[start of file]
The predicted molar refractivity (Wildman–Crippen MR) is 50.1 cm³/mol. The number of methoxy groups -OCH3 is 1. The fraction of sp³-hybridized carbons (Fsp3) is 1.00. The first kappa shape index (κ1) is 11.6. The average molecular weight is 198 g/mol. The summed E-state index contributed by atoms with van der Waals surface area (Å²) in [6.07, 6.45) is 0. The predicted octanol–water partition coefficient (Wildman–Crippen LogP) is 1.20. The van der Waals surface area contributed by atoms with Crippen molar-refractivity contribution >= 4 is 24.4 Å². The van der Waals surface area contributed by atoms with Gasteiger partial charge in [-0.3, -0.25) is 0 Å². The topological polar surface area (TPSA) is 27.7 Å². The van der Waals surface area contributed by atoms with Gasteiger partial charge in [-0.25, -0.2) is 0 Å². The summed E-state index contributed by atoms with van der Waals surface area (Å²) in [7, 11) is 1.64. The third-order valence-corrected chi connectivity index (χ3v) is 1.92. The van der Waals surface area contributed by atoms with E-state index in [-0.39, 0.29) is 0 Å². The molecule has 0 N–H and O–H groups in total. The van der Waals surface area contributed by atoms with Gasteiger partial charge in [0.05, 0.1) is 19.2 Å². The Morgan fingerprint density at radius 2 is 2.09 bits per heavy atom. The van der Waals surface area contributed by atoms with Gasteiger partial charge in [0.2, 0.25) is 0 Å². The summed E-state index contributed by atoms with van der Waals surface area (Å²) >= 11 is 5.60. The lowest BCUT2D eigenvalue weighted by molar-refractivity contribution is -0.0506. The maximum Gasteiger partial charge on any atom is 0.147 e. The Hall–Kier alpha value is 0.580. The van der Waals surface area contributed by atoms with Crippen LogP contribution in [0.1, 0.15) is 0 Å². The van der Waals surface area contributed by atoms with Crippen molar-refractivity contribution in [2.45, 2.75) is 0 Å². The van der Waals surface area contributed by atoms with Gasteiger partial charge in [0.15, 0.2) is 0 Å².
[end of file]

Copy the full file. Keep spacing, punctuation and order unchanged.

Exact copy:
The predicted molar refractivity (Wildman–Crippen MR) is 50.1 cm³/mol. The number of methoxy groups -OCH3 is 1. The fraction of sp³-hybridized carbons (Fsp3) is 1.00. The first kappa shape index (κ1) is 11.6. The average molecular weight is 198 g/mol. The summed E-state index contributed by atoms with van der Waals surface area (Å²) in [6.07, 6.45) is 0. The predicted octanol–water partition coefficient (Wildman–Crippen LogP) is 1.20. The van der Waals surface area contributed by atoms with Crippen molar-refractivity contribution >= 4 is 24.4 Å². The van der Waals surface area contributed by atoms with Gasteiger partial charge in [-0.3, -0.25) is 0 Å². The topological polar surface area (TPSA) is 27.7 Å². The van der Waals surface area contributed by atoms with Gasteiger partial charge in [-0.25, -0.2) is 0 Å². The summed E-state index contributed by atoms with van der Waals surface area (Å²) in [7, 11) is 1.64. The third-order valence-corrected chi connectivity index (χ3v) is 1.92. The van der Waals surface area contributed by atoms with E-state index in [-0.39, 0.29) is 0 Å². The molecule has 0 N–H and O–H groups in total. The van der Waals surface area contributed by atoms with Gasteiger partial charge in [0.05, 0.1) is 19.2 Å². The Morgan fingerprint density at radius 2 is 2.09 bits per heavy atom. The van der Waals surface area contributed by atoms with Gasteiger partial charge in [0.2, 0.25) is 0 Å². The summed E-state index contributed by atoms with van der Waals surface area (Å²) >= 11 is 5.60. The lowest BCUT2D eigenvalue weighted by molar-refractivity contribution is -0.0506. The maximum Gasteiger partial charge on any atom is 0.147 e. The Hall–Kier alpha value is 0.580. The van der Waals surface area contributed by atoms with Crippen LogP contribution in [0.1, 0.15) is 0 Å². The van der Waals surface area contributed by atoms with Crippen molar-refractivity contribution in [2.45, 2.75) is 0 Å². The van der Waals surface area contributed by atoms with Gasteiger partial charge in [0.15, 0.2) is 0 Å².